Appeal, No. 324, Oct. T., 1959, from order of Court of Common Pleas of Delaware County, Dec. T., 1956, No. 620, in case of Raymond E. Seidel et ux. v. Robert D. Edelman, individually and trading as Lane Hardware, et al. Order affirmed.
Ernest L. Green, with him Butler, Beatty, Greer & Johnson, for appellant.
Harry J. Gerber, with him Rocap & Rocap, for appellees.
Before Rhodes, P.j., Gunther, Wright, Woodside, Ervin, and Watkins, JJ. (hirt, J., absent).
[ 191 Pa. Super. Page 47]
On January 2, 1955, about eight o'clock p.m., Marian A. Seidel sustained injuries as the result of a fall on the sidewalk along Gunther Avenue in the Borough of Yeadon. She and her husband, Theodore B. Seidel, instituted a trespass action against the borough, and also against Robert D. Edelman, alleged to be the tenant of the premises abutting on the sidewalk. The borough joined Martin Koehler and Anna Koehler, his wife, and also Bernard Azarva, as additional defendants. The Koehlers owned the premises in question and Azarva, not Edelman, was actually the tenant. The action was thereafter discontinued as to Edelman. At the trial a non-suit was entered as to Azarva. The jury returned a verdict in favor of the Seidels in the total sum of $1,500.00 against the borough, and a verdict in favor of the Koehlers so far as liability over to the borough was concerned. The court en banc subsequently granted Seidels' motion for a new trial, and this appeal by the borough followed.*fn1
Mrs. Seidel testified as follows: "My foot went in the hole. My ankle turned over and my weight went down on the right leg... Well, I had two very badly
[ 191 Pa. Super. Page 48]
lacerated knees in addition to the fact that I could not stand on my foot at all". She was immediately treated by a physician who bandaged the ankle and applied medication to the knees. An x-ray taken the next day was negative as to fracture or dislocation. Mrs. Seidel continued to suffer extreme pain, particularly in the calf of the leg. "Of course the leg at this time was too swollen and too sore to put down on the sheet and the heel was propped so that the leg would be up in the air. I couldn't stand it to touch the sheet or I couldn't stand any covers on it". The result was that Mrs. Seidel was confined to her bed for a month, and eventually was required to take a sabbatical leave from her position as a school teacher. She had previously enjoyed good health. Her physician testified that he originally "found a sprained right ankle", but that phlebitis subsequently developed in the calf of the leg. The physician was not asked whether the phlebitis was caused by the accident.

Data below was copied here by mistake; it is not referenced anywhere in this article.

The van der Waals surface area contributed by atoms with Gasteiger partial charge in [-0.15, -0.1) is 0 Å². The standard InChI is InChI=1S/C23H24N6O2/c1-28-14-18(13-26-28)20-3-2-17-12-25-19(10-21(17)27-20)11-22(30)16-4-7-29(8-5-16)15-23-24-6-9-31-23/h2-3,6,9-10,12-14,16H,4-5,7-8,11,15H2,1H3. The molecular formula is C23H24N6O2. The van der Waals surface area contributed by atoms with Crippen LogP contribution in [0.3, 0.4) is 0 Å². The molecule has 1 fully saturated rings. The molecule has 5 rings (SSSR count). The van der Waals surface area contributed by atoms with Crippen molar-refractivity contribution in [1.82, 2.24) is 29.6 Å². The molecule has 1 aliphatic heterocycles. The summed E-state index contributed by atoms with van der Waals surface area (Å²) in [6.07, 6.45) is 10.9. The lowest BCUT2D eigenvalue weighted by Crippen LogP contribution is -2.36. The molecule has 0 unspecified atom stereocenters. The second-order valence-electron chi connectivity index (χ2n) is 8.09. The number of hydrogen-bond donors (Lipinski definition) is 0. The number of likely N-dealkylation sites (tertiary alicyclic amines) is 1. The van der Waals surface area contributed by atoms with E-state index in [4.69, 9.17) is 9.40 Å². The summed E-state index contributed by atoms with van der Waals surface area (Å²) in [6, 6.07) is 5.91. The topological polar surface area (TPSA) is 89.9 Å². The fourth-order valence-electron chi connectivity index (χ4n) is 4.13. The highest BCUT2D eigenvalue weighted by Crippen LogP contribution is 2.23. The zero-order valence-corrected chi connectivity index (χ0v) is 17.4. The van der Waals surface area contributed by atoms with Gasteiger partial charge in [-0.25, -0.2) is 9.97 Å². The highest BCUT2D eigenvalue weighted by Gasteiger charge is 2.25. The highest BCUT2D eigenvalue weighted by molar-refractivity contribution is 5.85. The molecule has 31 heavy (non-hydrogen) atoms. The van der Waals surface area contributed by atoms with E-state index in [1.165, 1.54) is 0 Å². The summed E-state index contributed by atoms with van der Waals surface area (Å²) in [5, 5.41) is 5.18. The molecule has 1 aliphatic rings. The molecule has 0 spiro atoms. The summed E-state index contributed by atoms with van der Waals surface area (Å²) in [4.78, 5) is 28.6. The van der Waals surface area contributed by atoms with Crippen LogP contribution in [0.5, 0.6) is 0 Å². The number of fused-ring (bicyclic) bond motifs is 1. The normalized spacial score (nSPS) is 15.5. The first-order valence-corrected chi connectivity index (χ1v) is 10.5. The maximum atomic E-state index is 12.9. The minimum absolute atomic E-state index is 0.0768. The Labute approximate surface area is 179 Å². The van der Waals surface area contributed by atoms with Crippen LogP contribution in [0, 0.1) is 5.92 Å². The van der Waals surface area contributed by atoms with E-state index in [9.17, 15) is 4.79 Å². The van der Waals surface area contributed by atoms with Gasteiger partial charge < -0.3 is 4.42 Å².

The record discloses that, after the testimony was closed, points for charge were handed to the trial judge by defense counsel, including point 5 set forth in the footnote.*fn2 When counsel for the plaintiffs began his summation to the jury, defense counsel raised the objection that there was no testimony that the phlebitis was caused by the accident. Counsel for the plaintiffs then requested permission to reopen the case. The trial judge refused this request, and directed counsel for plaintiffs "to confine himself only to the sprained
[ 191 Pa. Super. Page 49]
ankle and the claims arising as a result thereof". The record discloses that, after plaintiffs' counsel resumed his summation, there were repeated interruptions by defense counsel. The trial judge at one point stated that "we have just gotten into a situation in this case that has never happened in all my experience both as a lawyer and a judge". In his charge to the jury the trial judge said: "Therefore you may not take into consideration any of the damages, pain or suffering or any other claims for damages, including loss of earnings, as a result of the phlebitis, but must ...